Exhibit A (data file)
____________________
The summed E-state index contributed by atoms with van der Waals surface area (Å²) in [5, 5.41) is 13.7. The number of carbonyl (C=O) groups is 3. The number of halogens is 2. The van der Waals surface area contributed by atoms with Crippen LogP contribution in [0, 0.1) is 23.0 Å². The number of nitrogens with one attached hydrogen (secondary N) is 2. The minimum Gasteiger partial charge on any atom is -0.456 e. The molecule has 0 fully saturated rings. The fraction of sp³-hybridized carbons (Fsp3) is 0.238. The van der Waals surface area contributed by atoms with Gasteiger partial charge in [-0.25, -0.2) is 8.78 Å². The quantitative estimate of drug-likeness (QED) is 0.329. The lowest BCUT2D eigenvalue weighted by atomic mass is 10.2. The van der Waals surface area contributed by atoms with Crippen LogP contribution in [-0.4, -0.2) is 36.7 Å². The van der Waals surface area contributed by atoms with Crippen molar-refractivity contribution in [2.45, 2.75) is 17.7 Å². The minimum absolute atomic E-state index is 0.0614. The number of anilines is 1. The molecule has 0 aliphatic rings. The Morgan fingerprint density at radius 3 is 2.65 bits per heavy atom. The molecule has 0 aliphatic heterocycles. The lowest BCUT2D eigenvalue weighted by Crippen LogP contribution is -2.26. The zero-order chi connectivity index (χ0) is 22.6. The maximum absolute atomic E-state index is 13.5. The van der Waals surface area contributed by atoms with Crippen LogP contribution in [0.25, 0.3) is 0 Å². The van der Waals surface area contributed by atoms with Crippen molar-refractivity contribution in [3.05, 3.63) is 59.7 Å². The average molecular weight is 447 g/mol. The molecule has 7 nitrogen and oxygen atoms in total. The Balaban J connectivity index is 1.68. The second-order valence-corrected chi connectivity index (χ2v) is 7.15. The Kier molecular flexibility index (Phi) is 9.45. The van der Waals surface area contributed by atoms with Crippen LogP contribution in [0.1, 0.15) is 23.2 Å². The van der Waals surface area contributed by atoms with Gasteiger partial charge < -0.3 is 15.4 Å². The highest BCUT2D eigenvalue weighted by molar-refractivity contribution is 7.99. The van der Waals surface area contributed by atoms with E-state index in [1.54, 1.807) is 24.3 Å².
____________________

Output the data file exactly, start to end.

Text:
The summed E-state index contributed by atoms with van der Waals surface area (Å²) in [5, 5.41) is 13.7. The number of carbonyl (C=O) groups is 3. The number of halogens is 2. The van der Waals surface area contributed by atoms with Crippen LogP contribution in [0, 0.1) is 23.0 Å². The number of nitrogens with one attached hydrogen (secondary N) is 2. The minimum Gasteiger partial charge on any atom is -0.456 e. The molecule has 0 fully saturated rings. The fraction of sp³-hybridized carbons (Fsp3) is 0.238. The van der Waals surface area contributed by atoms with Gasteiger partial charge in [-0.25, -0.2) is 8.78 Å². The quantitative estimate of drug-likeness (QED) is 0.329. The lowest BCUT2D eigenvalue weighted by atomic mass is 10.2. The van der Waals surface area contributed by atoms with Crippen LogP contribution in [-0.4, -0.2) is 36.7 Å². The van der Waals surface area contributed by atoms with Crippen molar-refractivity contribution in [2.45, 2.75) is 17.7 Å². The minimum absolute atomic E-state index is 0.0614. The number of anilines is 1. The molecule has 0 aliphatic rings. The Morgan fingerprint density at radius 3 is 2.65 bits per heavy atom. The molecule has 0 aliphatic heterocycles. The lowest BCUT2D eigenvalue weighted by Crippen LogP contribution is -2.26. The zero-order chi connectivity index (χ0) is 22.6. The maximum absolute atomic E-state index is 13.5. The van der Waals surface area contributed by atoms with Crippen LogP contribution in [0.25, 0.3) is 0 Å². The van der Waals surface area contributed by atoms with Crippen molar-refractivity contribution in [3.05, 3.63) is 59.7 Å². The average molecular weight is 447 g/mol. The molecule has 7 nitrogen and oxygen atoms in total. The Balaban J connectivity index is 1.68. The second-order valence-corrected chi connectivity index (χ2v) is 7.15. The Kier molecular flexibility index (Phi) is 9.45. The van der Waals surface area contributed by atoms with Crippen LogP contribution in [0.1, 0.15) is 23.2 Å². The van der Waals surface area contributed by atoms with Gasteiger partial charge < -0.3 is 15.4 Å². The highest BCUT2D eigenvalue weighted by molar-refractivity contribution is 7.99. The van der Waals surface area contributed by atoms with E-state index in [1.54, 1.807) is 24.3 Å².